• Improvement to the blocks planned to accommodate IDPs from schools in Mekelle. 

  • Supporting IDPs within the host community. 

  • ES/NFIs response to new IDPs in Adigrat.

Response

  • To date, and since the start of the year, some 695,635 people–26 percent of the total 2.7 million people targeted were reached with emergency shelter and non-food items, up from 671,000 by last reporting period. With completed, ongoing, and planned distributions, about 1.18 million people, 42 per cent of the targeted population, will be reached by the end of the year. 

  • During the reporting period, more than 22,000 IDPs in Sheraro, Shire, Endabaguna, and Tahtay Koraro (North Western Zone), Ahferom, Naedir and Rama (Central Zone) received emergency assistance.

Gaps

  • Lack of supplies and market disruption due to access constraints to the region. 

  • Low funding amidst the huge number of IDPs and possible returns.

  • Rainfall amidst the already substandard living conditions of the IDPs. 

  • Lack of fuel, electricity, communication, cash and bank services are hindering the response including repairs of damaged shelters due to the heavy rain.

  • Lack of information on the number of IDPs who returned to their place of origin or to host communities.

  • Lack of shelter construction materials in the local market.

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Ethiopia - Tigray Region Humanitarian Update

Situation Report

Cluster Status

Food

Needs

  • According to the latest food security analysis, over 400,000 people in Tigray region are suffering from catastrophic levels of hunger (IPC 5) through the lean season; and across the region, more than 4 million people - 70 percent of the population – are experiencing high levels of acute food insecurity (IPC 3 or above). 

  • Based on qualitative information from the field the number of food insecure people continues to increase. 

  • Timely and sustained food assistance is urgently needed to avert any risk of famine. 

  • It is expected that only 25% to 50% of the normal cereal production will be available this year as agricultural planting season has been missed in many parts of Tigray. Also, there are no available food stocks as many people were prevented from planting since last November. As a result, food assistance will be required up to the next year’s harvest season in October 2022. 

  • At least 5.2 million people are targeted for emergency food assistance in Tigray. 

Response

  • Since the launch of the first round of assistance under Northern Ethiopia Humanitarian Response Plan 2021 in late March, and as of 25 August, the three main food partners have assisted 5,685,993 people with 96,039 MT of food across Mekelle town, Eastern, Western, Central, North Western, Southern and South-Eastern Zones under Round 1.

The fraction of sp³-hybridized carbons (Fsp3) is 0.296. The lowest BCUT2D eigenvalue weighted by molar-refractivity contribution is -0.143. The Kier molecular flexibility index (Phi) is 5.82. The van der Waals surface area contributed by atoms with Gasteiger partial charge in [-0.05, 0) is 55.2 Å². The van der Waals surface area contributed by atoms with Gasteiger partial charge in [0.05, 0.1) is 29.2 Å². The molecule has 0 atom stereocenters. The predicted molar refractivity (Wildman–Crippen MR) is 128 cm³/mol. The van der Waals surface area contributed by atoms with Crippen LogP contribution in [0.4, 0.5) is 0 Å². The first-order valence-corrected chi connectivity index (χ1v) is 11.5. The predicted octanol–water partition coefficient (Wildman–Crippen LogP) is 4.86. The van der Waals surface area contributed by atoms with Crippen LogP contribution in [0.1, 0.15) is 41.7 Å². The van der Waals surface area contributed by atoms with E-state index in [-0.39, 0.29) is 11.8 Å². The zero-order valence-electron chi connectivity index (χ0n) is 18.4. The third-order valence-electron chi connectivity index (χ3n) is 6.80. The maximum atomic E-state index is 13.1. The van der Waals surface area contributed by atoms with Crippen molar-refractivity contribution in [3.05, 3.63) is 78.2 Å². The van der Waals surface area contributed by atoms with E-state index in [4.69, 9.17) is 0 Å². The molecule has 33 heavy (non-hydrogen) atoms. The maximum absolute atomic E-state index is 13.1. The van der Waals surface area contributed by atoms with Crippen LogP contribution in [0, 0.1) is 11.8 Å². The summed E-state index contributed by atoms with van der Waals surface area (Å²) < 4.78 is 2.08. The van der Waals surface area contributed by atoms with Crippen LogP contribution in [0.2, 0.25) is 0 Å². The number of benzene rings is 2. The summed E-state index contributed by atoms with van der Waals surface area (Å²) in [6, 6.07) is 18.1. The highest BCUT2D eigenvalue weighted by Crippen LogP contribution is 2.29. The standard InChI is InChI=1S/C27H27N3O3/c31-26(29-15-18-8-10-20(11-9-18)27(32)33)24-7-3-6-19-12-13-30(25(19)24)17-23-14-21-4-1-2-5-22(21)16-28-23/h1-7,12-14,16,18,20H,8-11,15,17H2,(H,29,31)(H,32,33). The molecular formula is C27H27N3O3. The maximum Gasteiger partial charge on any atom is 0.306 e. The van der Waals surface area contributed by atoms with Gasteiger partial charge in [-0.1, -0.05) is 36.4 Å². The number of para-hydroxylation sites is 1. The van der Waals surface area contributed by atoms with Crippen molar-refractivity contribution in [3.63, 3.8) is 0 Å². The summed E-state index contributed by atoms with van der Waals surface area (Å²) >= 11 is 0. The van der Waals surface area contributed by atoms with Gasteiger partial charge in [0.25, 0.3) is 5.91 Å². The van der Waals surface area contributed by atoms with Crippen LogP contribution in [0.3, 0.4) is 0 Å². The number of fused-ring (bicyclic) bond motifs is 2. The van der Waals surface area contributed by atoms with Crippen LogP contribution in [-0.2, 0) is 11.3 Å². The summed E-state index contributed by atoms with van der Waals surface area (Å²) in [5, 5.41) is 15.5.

• For Round 2 distribution launched in mid-May, some 3,132,936 people have been assisted with 53,103 MT of food in Central, Southern, North-Western, Eastern, and South-Eastern Zones as of 25 August. 

  • During the reporting period (19-25 August), food partners have distributed 1,868 MT of food to 110,187 people under Round 1; and 2,223 MT of food to 131,074 under round 2, down from 9,276 MT of food to 547,329 people a week earlier.

  • The National Disaster Risk Management Commission (NDRMC) has allocated 10,839 MT of food for Round 1. As of 23 June, it has distributed 1,664 MT of food to 110,923 people in Ofla, Zata, and Raya Alamata Woredas, Southern Zone and 927 MT of food to 61,771 people in Maykadra, Humera, and Dansha Woredas, Western Zone. The Government of Ethiopia’s Round 2 distribution in Western Zone has been on hold due to the fluid security situation. 

  • The Joint Emergency Operation Program (JEOP) is completing its Round 1 distribution with 71,331 MT (94%) of the allocated food distributed, assisting 4,208,297 people as of 25 August. JEOP partners have also launched its Round 2 distribution, assisting 1,480,686 people with 25,098 MT (37%) of food in Central, Eastern, Southern and South Eastern Zones. 

  • WFP and its partners have completed their Round 2 distribution with 28,005 MT of food distributed to 1,652,250 people in Southern and North-Western Zones as of 25 August. WFP is gearing up its preparation for Round 3 distribution which was supposed to start in early August but has been significantly delayed due to operational challenges. From Round 3 onwards, WFP will take over the distribution in Shire town and Tahtay Koraro Woreda in North-Western Zone from JEOP.